Parallelism Between King Claudius and King Henry IV

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When reading Shakespeare, it is clear that certain character types can be found throughout his plays. Two such plays that share the same character type are King Henry IV: Part I and Hamlet. Throughout these plays, the character type of a deceptive ruler is seen through King Henry in King Henry IV: Part I and Claudius in Hamlet. In both instances, these kings appear to hold aligned views on how a king should operate and maintain their kingdom. For both of these men, they hold a shared view that in order to be successful on the throne they must be deceitful, win the hearts of the public, and get rid of those who threaten them. Moreover, Shakespeare utilizes these characters to exemplify how authority can become corrupt which conveys an overall theme of deception between the two plays.

King Henry and Claudius are alike in the fact that they both obtained the throne through deception. Henry received the title of “King” after he had killed and overthrown Richard II. Due to his actions, his legitimacy as king is questioned throughout the play. For instance in a conversation between Hotspur and Northumberland, Hotspur says,

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But soft, I pray you; did King Richard then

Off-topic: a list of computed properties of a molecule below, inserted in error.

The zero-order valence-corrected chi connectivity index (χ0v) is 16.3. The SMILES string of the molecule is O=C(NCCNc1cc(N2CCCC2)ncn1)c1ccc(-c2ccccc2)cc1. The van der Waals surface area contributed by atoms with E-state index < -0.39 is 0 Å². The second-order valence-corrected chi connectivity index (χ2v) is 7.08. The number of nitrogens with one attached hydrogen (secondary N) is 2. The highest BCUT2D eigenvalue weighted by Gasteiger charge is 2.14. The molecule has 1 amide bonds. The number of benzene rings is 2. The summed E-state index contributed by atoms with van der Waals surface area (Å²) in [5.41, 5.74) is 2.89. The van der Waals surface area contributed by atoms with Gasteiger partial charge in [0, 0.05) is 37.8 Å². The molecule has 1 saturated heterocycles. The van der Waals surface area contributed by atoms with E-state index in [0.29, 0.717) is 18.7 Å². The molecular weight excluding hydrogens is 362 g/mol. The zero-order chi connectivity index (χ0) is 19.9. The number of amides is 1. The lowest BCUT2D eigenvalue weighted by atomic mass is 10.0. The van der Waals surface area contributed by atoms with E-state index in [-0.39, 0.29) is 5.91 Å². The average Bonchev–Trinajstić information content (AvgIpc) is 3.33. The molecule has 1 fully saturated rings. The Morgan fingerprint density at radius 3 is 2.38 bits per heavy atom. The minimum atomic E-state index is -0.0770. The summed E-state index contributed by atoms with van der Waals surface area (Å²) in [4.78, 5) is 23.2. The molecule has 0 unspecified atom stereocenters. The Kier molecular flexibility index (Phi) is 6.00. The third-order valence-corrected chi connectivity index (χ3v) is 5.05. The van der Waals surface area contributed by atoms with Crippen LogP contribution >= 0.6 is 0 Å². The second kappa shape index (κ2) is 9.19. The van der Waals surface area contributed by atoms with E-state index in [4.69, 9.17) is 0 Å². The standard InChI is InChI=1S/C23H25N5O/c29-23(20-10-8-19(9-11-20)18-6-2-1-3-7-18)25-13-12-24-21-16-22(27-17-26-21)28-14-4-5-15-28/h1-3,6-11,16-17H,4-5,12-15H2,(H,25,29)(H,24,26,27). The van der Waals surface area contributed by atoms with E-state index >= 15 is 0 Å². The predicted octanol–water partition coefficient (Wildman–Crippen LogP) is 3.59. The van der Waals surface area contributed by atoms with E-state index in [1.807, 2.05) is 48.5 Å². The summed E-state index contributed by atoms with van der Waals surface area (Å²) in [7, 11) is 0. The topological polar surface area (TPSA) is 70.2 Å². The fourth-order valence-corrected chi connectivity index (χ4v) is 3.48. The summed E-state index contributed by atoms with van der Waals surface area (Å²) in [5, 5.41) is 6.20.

Proclaim my brother Edmund Mortimer

Heir to the crown?

To which Northumberland replies,”He did; myself did hear it”. In this conversation between Hotspur and Northumberland, they agree that Mortimer is the true heir to the throne and that Henry stole the crown when he is not the actual successor by blood. Hotspur continues talking about his hatred for Henry and his murderous actions by saying,”To put down Richard, that sweet lovely rose/An plant this thorn, this canker, Bolingbroke?”. In this example, Hotspur declares his admiration for Richard II by comparing him to a rose, while expressing his disdain for Henry by calling him a thorn and infection. Likewise in Hamlet, Claudius killed King Hamlet to receive the throne. This dark secret is revealed to Hamlet in the first act of the play by his father’s ghost. The old king’s ghost illustrates the details of his murder by stating,

'Tis given out that, sleeping in my orchard,

A serpent stung me. So the whole ear of Denmark

Is by a forged process of my death

Rankly abused.

King Hamlet’s ghost not only describes his murder and explains that a false statement was given to the public, but he also exposes the identity of the perpetrator. He tells Hamlet,

But know, thou noble youth

The serpent that did sting thy father's life

Now wears his crown.

Although the ghost tells Hamlet that Claudius murdered him, this is also confirmed later by Claudius himself as he is praying. During his prayer he confesses,“That cannot be, since I am still possessed / Of those effects for which I did the murder: / My crown, mine own ambition, and my queen'. From these passages, it is evident that both kings gained their throne through deception. Due to their duplicity, they both attempt to calm a rebellion against them for their actions while trying to preserve their ill-gained crown. It is clear that both of these kings believe it is acceptable to operate and maintain a kingdom by using deceptiveness.